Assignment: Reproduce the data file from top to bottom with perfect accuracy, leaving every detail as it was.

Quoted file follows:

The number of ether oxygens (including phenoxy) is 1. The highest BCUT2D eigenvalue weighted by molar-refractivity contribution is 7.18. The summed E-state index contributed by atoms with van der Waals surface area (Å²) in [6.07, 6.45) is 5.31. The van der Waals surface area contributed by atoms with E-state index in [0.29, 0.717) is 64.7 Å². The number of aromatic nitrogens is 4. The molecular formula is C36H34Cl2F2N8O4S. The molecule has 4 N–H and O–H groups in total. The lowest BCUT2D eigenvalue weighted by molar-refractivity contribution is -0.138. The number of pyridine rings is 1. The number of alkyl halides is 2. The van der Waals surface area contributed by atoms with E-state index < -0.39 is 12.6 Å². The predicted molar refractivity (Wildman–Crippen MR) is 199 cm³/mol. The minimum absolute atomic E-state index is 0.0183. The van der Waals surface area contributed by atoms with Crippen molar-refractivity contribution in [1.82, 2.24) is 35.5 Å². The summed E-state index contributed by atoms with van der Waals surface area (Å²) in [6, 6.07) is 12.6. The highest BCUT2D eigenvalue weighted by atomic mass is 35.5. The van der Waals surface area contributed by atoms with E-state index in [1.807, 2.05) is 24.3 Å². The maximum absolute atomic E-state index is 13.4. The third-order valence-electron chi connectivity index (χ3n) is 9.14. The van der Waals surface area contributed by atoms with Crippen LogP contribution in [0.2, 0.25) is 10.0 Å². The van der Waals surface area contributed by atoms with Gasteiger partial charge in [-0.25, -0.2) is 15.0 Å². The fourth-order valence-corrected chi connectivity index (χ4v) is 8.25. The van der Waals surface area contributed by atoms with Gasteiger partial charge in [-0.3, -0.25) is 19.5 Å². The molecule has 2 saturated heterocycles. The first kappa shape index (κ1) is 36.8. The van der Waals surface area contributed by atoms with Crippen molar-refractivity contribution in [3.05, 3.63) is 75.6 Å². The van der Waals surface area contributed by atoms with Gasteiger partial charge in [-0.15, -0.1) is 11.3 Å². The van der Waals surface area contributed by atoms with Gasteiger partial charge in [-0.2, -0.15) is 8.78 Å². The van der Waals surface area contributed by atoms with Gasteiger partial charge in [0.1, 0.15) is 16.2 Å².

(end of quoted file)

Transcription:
The number of ether oxygens (including phenoxy) is 1. The highest BCUT2D eigenvalue weighted by molar-refractivity contribution is 7.18. The summed E-state index contributed by atoms with van der Waals surface area (Å²) in [6.07, 6.45) is 5.31. The van der Waals surface area contributed by atoms with E-state index in [0.29, 0.717) is 64.7 Å². The number of aromatic nitrogens is 4. The molecular formula is C36H34Cl2F2N8O4S. The molecule has 4 N–H and O–H groups in total. The lowest BCUT2D eigenvalue weighted by molar-refractivity contribution is -0.138. The number of pyridine rings is 1. The number of alkyl halides is 2. The van der Waals surface area contributed by atoms with E-state index < -0.39 is 12.6 Å². The predicted molar refractivity (Wildman–Crippen MR) is 199 cm³/mol. The minimum absolute atomic E-state index is 0.0183. The van der Waals surface area contributed by atoms with Crippen molar-refractivity contribution in [1.82, 2.24) is 35.5 Å². The summed E-state index contributed by atoms with van der Waals surface area (Å²) in [6, 6.07) is 12.6. The highest BCUT2D eigenvalue weighted by atomic mass is 35.5. The van der Waals surface area contributed by atoms with E-state index in [1.807, 2.05) is 24.3 Å². The maximum absolute atomic E-state index is 13.4. The third-order valence-electron chi connectivity index (χ3n) is 9.14. The van der Waals surface area contributed by atoms with Crippen LogP contribution in [0.2, 0.25) is 10.0 Å². The van der Waals surface area contributed by atoms with Gasteiger partial charge in [-0.25, -0.2) is 15.0 Å². The fourth-order valence-corrected chi connectivity index (χ4v) is 8.25. The van der Waals surface area contributed by atoms with Gasteiger partial charge in [-0.3, -0.25) is 19.5 Å². The molecule has 2 saturated heterocycles. The first kappa shape index (κ1) is 36.8. The van der Waals surface area contributed by atoms with Crippen molar-refractivity contribution in [3.05, 3.63) is 75.6 Å². The van der Waals surface area contributed by atoms with Gasteiger partial charge in [-0.15, -0.1) is 11.3 Å². The van der Waals surface area contributed by atoms with Gasteiger partial charge in [-0.2, -0.15) is 8.78 Å². The van der Waals surface area contributed by atoms with Gasteiger partial charge in [0.1, 0.15) is 16.2 Å².